Promoting kangaroo mother care in low-resource countries

September 24, 2020 | Author: Royal College Staff
2 MIN READ

This project is a 2020 recipient of grant funding from the Royal College’s new International Development, Aid and Collaboration (IDAC) program. This grant supports projects that improve health profession education and local capacity in low- and middle-income countries.


Problems associated with preterm birth are among the most frequent causes of newborn mortality. A group of Canadian and American universities is using Royal College IDAC funding to develop a new learning and implementation program that will help save newborn lives.

“We’re developing a simple and effective program for teaching the kangaroo mother care (KMC) method in low-resource settings,” said Douglas McMillan, MD, FRCPC, a career neonatologist who taught in the Division of Neonatal-Perinatal Medicine at Dalhousie University. “KMC is not a new concept and has been promoted by many organizations; however, it has not caught on as well as it could in some of the settings that could benefit the most.”

A model recognized by the World Health Organization

With KMC, mothers (assisted by fathers and other family members) maintain skin-to-skin contact with their newborns around the clock, which creates many proven health benefits for babies and their families. KMC reduces morbidity and mortality in low birth weight infants and promotes breastfeeding, weight gain, better bonding between mothers and babies, and possibly allows earlier discharge home.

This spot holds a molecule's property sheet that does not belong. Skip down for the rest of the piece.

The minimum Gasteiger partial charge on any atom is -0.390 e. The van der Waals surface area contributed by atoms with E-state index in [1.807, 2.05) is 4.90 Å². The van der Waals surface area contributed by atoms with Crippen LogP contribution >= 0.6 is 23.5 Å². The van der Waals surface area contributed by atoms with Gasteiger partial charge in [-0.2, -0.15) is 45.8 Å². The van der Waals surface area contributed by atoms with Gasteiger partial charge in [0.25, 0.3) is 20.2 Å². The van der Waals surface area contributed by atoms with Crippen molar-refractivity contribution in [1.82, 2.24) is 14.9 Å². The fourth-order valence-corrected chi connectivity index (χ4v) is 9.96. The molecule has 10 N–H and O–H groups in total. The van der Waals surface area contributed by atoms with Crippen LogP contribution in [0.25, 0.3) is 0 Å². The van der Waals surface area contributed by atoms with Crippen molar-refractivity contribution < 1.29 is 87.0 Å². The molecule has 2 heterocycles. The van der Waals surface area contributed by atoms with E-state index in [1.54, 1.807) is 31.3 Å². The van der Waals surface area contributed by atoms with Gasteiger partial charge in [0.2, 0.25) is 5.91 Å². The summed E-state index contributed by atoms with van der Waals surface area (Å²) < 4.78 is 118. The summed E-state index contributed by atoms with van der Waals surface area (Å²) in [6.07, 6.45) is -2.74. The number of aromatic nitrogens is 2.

The World Health Organization recognizes KMC as a safe and effective alternative to conventional neonatal care, especially in low-resource settings.

Neonatologists from universities in Halifax, Calgary, Edmonton and St. Louis, Missouri, are working to develop a KMC education program where students not only learn well in the moment, but are also able to maintain and use the information they receive.

“We will test the new learning program in one African and one Asian setting through educational partnerships that we already have,” said Dr. McMillan. The team will evaluate the efficacy of the program using a framework that tests the program’s acceptability, the learning that takes place, use by learners of new skills and the impact on babies — although this project will not be large enough to demonstrate a decrease in newborn mortality.

Lessons that apply to all care settings

Although KMC’s main benefit in low- and middle-income countries is that it reduces infant mortality, its other benefits may also be of value in higher-income countries where mortality is already low.

“In this era of family engagement, KMC with skin-to-skin care may be valuable adjuncts to preterm baby care in Canada,” said Dr. McMillan. “Our experience in low- and middle-income countries may bring us full circle to a future project back home.”

 


Due to COVID-19 and travel restrictions, a number of project activities originally planned for earlier this year have been delayed. Some activities have since restarted, while others are waiting for an appropriate and safe time to resume.


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